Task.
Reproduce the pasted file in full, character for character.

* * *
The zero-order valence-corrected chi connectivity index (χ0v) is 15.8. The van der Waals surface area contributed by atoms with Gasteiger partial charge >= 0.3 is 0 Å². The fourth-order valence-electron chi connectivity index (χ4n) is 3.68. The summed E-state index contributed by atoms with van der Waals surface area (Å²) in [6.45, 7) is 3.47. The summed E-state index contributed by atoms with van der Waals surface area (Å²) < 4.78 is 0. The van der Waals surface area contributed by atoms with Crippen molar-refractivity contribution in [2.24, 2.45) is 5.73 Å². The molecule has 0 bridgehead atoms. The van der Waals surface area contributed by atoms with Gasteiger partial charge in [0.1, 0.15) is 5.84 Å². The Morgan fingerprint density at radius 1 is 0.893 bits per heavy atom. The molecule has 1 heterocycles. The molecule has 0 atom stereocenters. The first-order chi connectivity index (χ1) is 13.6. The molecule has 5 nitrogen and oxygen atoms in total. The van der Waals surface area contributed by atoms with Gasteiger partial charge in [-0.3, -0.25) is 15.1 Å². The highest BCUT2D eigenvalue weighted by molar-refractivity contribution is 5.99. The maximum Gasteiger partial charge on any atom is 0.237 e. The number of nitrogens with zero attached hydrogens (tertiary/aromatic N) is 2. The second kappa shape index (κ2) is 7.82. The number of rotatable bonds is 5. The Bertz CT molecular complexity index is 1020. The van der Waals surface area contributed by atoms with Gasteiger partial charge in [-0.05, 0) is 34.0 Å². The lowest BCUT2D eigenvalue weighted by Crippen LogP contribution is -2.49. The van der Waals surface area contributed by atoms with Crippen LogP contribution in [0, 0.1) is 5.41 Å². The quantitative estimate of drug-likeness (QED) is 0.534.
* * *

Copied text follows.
The zero-order valence-corrected chi connectivity index (χ0v) is 15.8. The van der Waals surface area contributed by atoms with Gasteiger partial charge >= 0.3 is 0 Å². The fourth-order valence-electron chi connectivity index (χ4n) is 3.68. The summed E-state index contributed by atoms with van der Waals surface area (Å²) in [6.45, 7) is 3.47. The summed E-state index contributed by atoms with van der Waals surface area (Å²) < 4.78 is 0. The van der Waals surface area contributed by atoms with Crippen molar-refractivity contribution in [2.24, 2.45) is 5.73 Å². The molecule has 0 bridgehead atoms. The van der Waals surface area contributed by atoms with Gasteiger partial charge in [0.1, 0.15) is 5.84 Å². The Morgan fingerprint density at radius 1 is 0.893 bits per heavy atom. The molecule has 1 heterocycles. The molecule has 0 atom stereocenters. The first-order chi connectivity index (χ1) is 13.6. The molecule has 5 nitrogen and oxygen atoms in total. The van der Waals surface area contributed by atoms with Gasteiger partial charge in [-0.3, -0.25) is 15.1 Å². The highest BCUT2D eigenvalue weighted by molar-refractivity contribution is 5.99. The maximum Gasteiger partial charge on any atom is 0.237 e. The number of nitrogens with zero attached hydrogens (tertiary/aromatic N) is 2. The second kappa shape index (κ2) is 7.82. The number of rotatable bonds is 5. The Bertz CT molecular complexity index is 1020. The van der Waals surface area contributed by atoms with Gasteiger partial charge in [-0.05, 0) is 34.0 Å². The lowest BCUT2D eigenvalue weighted by Crippen LogP contribution is -2.49. The van der Waals surface area contributed by atoms with Crippen LogP contribution in [0, 0.1) is 5.41 Å². The quantitative estimate of drug-likeness (QED) is 0.534.